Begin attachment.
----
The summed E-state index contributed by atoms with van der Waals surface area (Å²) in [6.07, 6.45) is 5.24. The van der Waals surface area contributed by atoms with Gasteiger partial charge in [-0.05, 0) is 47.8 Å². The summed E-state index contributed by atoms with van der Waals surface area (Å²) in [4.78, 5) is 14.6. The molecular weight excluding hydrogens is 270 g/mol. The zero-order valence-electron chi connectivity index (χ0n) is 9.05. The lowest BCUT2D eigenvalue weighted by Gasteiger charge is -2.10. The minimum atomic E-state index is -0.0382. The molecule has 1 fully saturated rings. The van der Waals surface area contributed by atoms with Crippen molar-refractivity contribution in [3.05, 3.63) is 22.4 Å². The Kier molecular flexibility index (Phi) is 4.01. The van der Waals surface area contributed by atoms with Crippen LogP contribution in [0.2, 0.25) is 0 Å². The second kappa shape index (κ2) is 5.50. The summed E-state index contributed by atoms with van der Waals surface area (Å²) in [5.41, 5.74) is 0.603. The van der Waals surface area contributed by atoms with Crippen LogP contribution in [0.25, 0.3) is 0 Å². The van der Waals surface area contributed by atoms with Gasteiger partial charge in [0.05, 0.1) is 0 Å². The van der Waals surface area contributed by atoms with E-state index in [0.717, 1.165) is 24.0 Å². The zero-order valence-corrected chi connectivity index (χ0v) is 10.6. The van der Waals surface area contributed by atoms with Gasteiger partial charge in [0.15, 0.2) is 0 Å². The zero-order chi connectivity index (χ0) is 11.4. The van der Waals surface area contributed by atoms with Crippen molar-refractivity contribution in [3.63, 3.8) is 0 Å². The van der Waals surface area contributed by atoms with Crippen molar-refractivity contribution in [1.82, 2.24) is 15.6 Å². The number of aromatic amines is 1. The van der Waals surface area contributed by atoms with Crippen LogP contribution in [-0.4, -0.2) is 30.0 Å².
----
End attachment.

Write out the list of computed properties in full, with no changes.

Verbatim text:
The summed E-state index contributed by atoms with van der Waals surface area (Å²) in [6.07, 6.45) is 5.24. The van der Waals surface area contributed by atoms with Gasteiger partial charge in [-0.05, 0) is 47.8 Å². The summed E-state index contributed by atoms with van der Waals surface area (Å²) in [4.78, 5) is 14.6. The molecular weight excluding hydrogens is 270 g/mol. The zero-order valence-electron chi connectivity index (χ0n) is 9.05. The lowest BCUT2D eigenvalue weighted by Gasteiger charge is -2.10. The minimum atomic E-state index is -0.0382. The molecule has 1 fully saturated rings. The van der Waals surface area contributed by atoms with Crippen molar-refractivity contribution in [3.05, 3.63) is 22.4 Å². The Kier molecular flexibility index (Phi) is 4.01. The van der Waals surface area contributed by atoms with Crippen LogP contribution in [0.2, 0.25) is 0 Å². The second kappa shape index (κ2) is 5.50. The summed E-state index contributed by atoms with van der Waals surface area (Å²) in [5.41, 5.74) is 0.603. The van der Waals surface area contributed by atoms with Crippen LogP contribution in [0.25, 0.3) is 0 Å². The van der Waals surface area contributed by atoms with Gasteiger partial charge in [0.05, 0.1) is 0 Å². The van der Waals surface area contributed by atoms with E-state index in [0.717, 1.165) is 24.0 Å². The zero-order valence-corrected chi connectivity index (χ0v) is 10.6. The van der Waals surface area contributed by atoms with Gasteiger partial charge in [0.15, 0.2) is 0 Å². The zero-order chi connectivity index (χ0) is 11.4. The van der Waals surface area contributed by atoms with Crippen molar-refractivity contribution in [3.63, 3.8) is 0 Å². The van der Waals surface area contributed by atoms with Crippen molar-refractivity contribution in [1.82, 2.24) is 15.6 Å². The number of aromatic amines is 1. The van der Waals surface area contributed by atoms with Crippen LogP contribution in [-0.4, -0.2) is 30.0 Å².